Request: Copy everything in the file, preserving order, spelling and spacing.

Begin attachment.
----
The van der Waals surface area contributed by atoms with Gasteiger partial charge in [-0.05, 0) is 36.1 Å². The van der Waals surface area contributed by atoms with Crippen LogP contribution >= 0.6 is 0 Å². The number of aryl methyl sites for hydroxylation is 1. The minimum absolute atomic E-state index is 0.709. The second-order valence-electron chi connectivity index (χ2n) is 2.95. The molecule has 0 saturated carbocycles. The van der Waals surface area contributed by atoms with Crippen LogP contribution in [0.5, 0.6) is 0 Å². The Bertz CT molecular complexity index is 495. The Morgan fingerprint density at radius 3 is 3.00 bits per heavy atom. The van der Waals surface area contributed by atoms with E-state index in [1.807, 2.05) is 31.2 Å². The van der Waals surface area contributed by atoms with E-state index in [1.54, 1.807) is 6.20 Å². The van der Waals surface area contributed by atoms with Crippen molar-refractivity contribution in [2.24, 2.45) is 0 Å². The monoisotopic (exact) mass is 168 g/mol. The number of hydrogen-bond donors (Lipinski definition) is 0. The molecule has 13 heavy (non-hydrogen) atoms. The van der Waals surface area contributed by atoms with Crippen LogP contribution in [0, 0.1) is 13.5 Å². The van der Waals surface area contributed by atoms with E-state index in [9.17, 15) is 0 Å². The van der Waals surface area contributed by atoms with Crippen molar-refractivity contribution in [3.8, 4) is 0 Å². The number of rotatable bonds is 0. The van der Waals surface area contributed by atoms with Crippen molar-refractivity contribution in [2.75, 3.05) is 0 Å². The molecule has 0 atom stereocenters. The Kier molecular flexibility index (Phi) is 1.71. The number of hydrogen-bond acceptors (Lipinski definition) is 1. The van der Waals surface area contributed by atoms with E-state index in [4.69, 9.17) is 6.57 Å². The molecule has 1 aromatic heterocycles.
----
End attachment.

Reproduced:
The van der Waals surface area contributed by atoms with Gasteiger partial charge in [-0.05, 0) is 36.1 Å². The van der Waals surface area contributed by atoms with Crippen LogP contribution >= 0.6 is 0 Å². The number of aryl methyl sites for hydroxylation is 1. The minimum absolute atomic E-state index is 0.709. The second-order valence-electron chi connectivity index (χ2n) is 2.95. The molecule has 0 saturated carbocycles. The van der Waals surface area contributed by atoms with Crippen LogP contribution in [0.5, 0.6) is 0 Å². The Bertz CT molecular complexity index is 495. The Morgan fingerprint density at radius 3 is 3.00 bits per heavy atom. The van der Waals surface area contributed by atoms with E-state index in [1.807, 2.05) is 31.2 Å². The van der Waals surface area contributed by atoms with E-state index in [1.54, 1.807) is 6.20 Å². The van der Waals surface area contributed by atoms with Crippen molar-refractivity contribution in [2.24, 2.45) is 0 Å². The monoisotopic (exact) mass is 168 g/mol. The number of hydrogen-bond donors (Lipinski definition) is 0. The molecule has 13 heavy (non-hydrogen) atoms. The van der Waals surface area contributed by atoms with Crippen LogP contribution in [0, 0.1) is 13.5 Å². The van der Waals surface area contributed by atoms with E-state index in [9.17, 15) is 0 Å². The van der Waals surface area contributed by atoms with Crippen molar-refractivity contribution in [3.8, 4) is 0 Å². The number of rotatable bonds is 0. The van der Waals surface area contributed by atoms with Crippen molar-refractivity contribution in [2.75, 3.05) is 0 Å². The molecule has 0 atom stereocenters. The Kier molecular flexibility index (Phi) is 1.71. The number of hydrogen-bond acceptors (Lipinski definition) is 1. The van der Waals surface area contributed by atoms with E-state index in [4.69, 9.17) is 6.57 Å². The molecule has 1 aromatic heterocycles.